The Right Portion Sizes for Toddlers with Autism

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Kids with autism can experience many barriers that impact how much they eat:

  • Rigid eating preferences

  • Dulled sensations of hunger and fullness

  • Preference for sameness

  • Fear of new foods

  • Poor posture and/or oral motor skills

If these autism eating issues don’t have you worried enough, like any mom, you’re worried if your child is eating the right amount of food.

How can you know if your child with autism is eating enough and eating the right portion sizes?



How To Know If Your Child Is Eating Enough

I’m not big on numbers so I don’t focus on specific measurements with my clients, but I do talk a lot about portion sizes, feeding structure, and expectations about how much kids eat.

Remember that many kids - especially kids with eating problems - will eat better when given smaller portions.

Remember, too, that kids don’t always have regular eating habits, so you might not see a pattern in their eating. That means kids might eat a lot today and very little tomorrow. You can even see variation across the day. Because of this, I wouldn’t track what your child is eating meal to meal too closely or worry if today looks different from tomorrow. Instead, use your child’s growth as a marker of adequate nutrition.

Finally, remember that it is up to your child to decide how much she wants to eat at each particular meal. Your job is to provide foods that your child can eat. Your child determines if and how much she wants to eat. Avoid pressuring one more bite or extending a meal in the hopes that your child will eat more.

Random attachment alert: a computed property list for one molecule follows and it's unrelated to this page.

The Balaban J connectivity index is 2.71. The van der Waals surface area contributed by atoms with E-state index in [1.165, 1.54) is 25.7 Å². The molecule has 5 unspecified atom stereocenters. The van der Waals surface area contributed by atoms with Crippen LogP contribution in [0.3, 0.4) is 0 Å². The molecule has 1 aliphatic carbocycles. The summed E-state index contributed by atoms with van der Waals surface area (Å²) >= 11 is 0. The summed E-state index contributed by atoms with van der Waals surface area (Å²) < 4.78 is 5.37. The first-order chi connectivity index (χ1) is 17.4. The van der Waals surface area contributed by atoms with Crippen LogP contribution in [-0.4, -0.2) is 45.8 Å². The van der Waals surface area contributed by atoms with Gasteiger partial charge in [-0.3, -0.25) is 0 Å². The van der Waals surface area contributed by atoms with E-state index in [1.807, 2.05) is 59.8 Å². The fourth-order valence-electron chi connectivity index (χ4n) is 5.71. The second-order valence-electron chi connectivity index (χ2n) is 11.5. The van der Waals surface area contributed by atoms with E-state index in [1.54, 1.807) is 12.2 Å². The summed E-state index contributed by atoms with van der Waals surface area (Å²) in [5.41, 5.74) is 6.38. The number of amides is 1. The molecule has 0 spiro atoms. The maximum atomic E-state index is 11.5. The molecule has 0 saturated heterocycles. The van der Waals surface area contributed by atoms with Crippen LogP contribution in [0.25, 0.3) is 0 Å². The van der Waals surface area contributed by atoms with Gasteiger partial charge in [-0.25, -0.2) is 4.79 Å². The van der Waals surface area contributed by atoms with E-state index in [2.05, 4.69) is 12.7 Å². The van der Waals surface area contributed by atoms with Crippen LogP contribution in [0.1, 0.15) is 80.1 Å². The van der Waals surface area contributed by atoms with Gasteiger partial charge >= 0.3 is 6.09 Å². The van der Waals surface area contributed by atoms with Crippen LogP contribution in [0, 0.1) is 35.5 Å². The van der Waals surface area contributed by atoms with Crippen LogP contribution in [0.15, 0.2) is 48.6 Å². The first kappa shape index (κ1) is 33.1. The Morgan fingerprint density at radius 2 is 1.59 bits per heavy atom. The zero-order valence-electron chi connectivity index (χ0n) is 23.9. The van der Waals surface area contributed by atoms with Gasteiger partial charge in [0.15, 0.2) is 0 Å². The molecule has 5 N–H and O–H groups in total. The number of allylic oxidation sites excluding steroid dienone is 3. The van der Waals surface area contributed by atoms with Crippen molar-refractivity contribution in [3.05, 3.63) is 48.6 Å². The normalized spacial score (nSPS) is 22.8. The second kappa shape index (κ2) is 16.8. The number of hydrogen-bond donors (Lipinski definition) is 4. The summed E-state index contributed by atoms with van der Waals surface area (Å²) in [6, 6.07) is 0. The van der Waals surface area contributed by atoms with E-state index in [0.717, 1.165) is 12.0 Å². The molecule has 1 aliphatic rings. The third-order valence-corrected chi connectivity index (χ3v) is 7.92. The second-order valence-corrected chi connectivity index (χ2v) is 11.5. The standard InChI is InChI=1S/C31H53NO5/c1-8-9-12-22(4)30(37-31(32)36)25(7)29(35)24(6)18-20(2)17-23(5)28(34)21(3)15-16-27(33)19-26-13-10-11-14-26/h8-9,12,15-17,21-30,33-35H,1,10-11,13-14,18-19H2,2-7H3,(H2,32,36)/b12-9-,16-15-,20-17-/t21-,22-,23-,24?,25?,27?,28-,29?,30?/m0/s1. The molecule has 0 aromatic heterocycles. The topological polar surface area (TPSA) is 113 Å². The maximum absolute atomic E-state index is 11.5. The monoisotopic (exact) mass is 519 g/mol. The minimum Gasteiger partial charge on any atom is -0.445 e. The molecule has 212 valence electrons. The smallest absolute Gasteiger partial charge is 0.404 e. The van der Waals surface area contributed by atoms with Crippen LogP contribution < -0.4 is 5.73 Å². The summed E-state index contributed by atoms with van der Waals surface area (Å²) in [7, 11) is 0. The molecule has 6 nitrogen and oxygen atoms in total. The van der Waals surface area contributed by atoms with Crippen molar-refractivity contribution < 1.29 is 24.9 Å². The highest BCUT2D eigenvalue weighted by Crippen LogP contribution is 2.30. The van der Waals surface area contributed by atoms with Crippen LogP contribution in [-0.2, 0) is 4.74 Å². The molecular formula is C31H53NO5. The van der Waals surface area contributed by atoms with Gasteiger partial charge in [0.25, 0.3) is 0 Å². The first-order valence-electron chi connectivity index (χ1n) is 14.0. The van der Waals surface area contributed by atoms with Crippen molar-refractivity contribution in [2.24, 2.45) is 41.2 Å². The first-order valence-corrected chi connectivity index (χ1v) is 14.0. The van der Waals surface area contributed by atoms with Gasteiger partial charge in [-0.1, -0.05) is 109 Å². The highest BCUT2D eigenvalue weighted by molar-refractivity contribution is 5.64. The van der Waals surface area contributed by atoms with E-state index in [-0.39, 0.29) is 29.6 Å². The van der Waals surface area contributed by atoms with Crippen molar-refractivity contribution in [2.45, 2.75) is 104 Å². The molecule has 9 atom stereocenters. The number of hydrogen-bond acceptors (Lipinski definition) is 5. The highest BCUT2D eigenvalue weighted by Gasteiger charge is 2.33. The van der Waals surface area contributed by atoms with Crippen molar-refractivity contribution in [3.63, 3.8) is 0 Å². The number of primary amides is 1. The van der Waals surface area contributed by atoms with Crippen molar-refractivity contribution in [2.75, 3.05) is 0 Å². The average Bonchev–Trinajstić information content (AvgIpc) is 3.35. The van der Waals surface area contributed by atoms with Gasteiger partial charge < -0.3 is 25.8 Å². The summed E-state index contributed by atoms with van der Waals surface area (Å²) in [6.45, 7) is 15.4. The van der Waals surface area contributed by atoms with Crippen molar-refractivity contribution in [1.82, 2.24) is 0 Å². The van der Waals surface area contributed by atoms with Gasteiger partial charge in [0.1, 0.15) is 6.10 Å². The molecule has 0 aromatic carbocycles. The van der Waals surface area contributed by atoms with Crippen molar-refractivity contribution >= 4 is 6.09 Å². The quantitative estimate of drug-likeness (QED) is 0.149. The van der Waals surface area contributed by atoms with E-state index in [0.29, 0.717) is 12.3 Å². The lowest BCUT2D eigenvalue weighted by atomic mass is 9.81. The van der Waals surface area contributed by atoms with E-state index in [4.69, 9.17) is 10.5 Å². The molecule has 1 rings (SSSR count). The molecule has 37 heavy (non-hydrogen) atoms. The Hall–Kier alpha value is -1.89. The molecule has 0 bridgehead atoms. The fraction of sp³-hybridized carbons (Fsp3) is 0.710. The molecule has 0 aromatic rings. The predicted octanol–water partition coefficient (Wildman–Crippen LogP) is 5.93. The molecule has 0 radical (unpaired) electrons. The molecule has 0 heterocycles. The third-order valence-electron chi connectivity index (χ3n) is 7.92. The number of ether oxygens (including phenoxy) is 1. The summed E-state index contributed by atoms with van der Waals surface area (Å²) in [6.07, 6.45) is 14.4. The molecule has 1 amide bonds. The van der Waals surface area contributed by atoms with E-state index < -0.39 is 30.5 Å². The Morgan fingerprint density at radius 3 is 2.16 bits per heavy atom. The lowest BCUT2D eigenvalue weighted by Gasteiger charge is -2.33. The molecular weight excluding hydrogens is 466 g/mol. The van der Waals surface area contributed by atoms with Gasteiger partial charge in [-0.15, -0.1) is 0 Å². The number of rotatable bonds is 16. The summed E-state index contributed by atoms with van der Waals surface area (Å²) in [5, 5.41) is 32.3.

The Right Portion Sizes For Toddlers With Autism

One helpful general rule to determine the right portion size for toddlers is 1-2 tablespoons of food group per age.

Let’s break that down:

It’s simple, really. According to that guideline, a 3-year-old will eat 3-6 tablespoons of food each food group served at a meal. Typically, a meal should contain a protein, a starch, and a fruit or vegetable.

This rule won’t always apply perfectly for all the varieties of food. For example, a 3 year old probably won’t be eating 6 tablespoons of peanut butter! You can eyeball an appropriate portion or use a teaspoon instead.

This is just a tool to help provide a sense of what to expect. Ultimately, you are in charge of serving your child and it is her job to eat.


Ultimately…

Adults tend to overestimate how much kids should eat, but a child’s belly is only as big as his fist. It’s not that big!

Remember that most of the time, kids are eating enough. Research shows that most kids with autism eat enough calories to grow appropriately, however, as an autism parent, you need to be on extra alert if your child has trouble sensing when he feels hungry or full. Inability to feel these sensations can impact how much a child eats.

If you suspect your child isn’t eating an appropriate amount of foods or are concerned about her growth, contact your doctor or a registered dietitian.



Recap

Kids need less food than we think. Their appetites and intake can vary a lot day to day and even meal to meal. A good rule of thumb is that toddlers need 1 tablespoon of food per age at each meal. The best thing you can do is avoid pressuring your child to eat and make sure his or her growth is appropriate.

AND! Personalized Support

If you want an individualized approach to help make sure your autistic child overcome is getting the nutrition he or she needs, check out my signature nutrition coaching program. You can sign up for a free call HERE.


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